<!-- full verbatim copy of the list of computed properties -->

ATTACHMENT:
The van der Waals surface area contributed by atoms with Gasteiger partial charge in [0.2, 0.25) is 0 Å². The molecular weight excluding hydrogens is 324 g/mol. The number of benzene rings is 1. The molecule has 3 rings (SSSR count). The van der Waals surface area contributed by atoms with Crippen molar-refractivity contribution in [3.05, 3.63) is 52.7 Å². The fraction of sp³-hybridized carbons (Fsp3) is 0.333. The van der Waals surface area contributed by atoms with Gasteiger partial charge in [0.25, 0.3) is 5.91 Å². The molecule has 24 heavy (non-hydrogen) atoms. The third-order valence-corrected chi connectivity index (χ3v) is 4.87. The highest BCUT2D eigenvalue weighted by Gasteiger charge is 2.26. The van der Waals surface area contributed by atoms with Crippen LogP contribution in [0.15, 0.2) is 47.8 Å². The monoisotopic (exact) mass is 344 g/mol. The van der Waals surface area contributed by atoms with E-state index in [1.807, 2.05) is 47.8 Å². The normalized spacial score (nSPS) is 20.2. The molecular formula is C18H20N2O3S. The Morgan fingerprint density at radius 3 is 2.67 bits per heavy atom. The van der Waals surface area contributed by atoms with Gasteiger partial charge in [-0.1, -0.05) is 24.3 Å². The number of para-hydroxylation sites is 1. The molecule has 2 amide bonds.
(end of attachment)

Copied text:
The van der Waals surface area contributed by atoms with Gasteiger partial charge in [0.2, 0.25) is 0 Å². The molecular weight excluding hydrogens is 324 g/mol. The number of benzene rings is 1. The molecule has 3 rings (SSSR count). The van der Waals surface area contributed by atoms with Crippen molar-refractivity contribution in [3.05, 3.63) is 52.7 Å². The fraction of sp³-hybridized carbons (Fsp3) is 0.333. The van der Waals surface area contributed by atoms with Gasteiger partial charge in [0.25, 0.3) is 5.91 Å². The molecule has 24 heavy (non-hydrogen) atoms. The third-order valence-corrected chi connectivity index (χ3v) is 4.87. The highest BCUT2D eigenvalue weighted by Gasteiger charge is 2.26. The van der Waals surface area contributed by atoms with Crippen LogP contribution in [0.15, 0.2) is 47.8 Å². The monoisotopic (exact) mass is 344 g/mol. The van der Waals surface area contributed by atoms with E-state index in [1.807, 2.05) is 47.8 Å². The normalized spacial score (nSPS) is 20.2. The molecular formula is C18H20N2O3S. The Morgan fingerprint density at radius 3 is 2.67 bits per heavy atom. The van der Waals surface area contributed by atoms with Gasteiger partial charge in [-0.1, -0.05) is 24.3 Å². The number of para-hydroxylation sites is 1. The molecule has 2 amide bonds.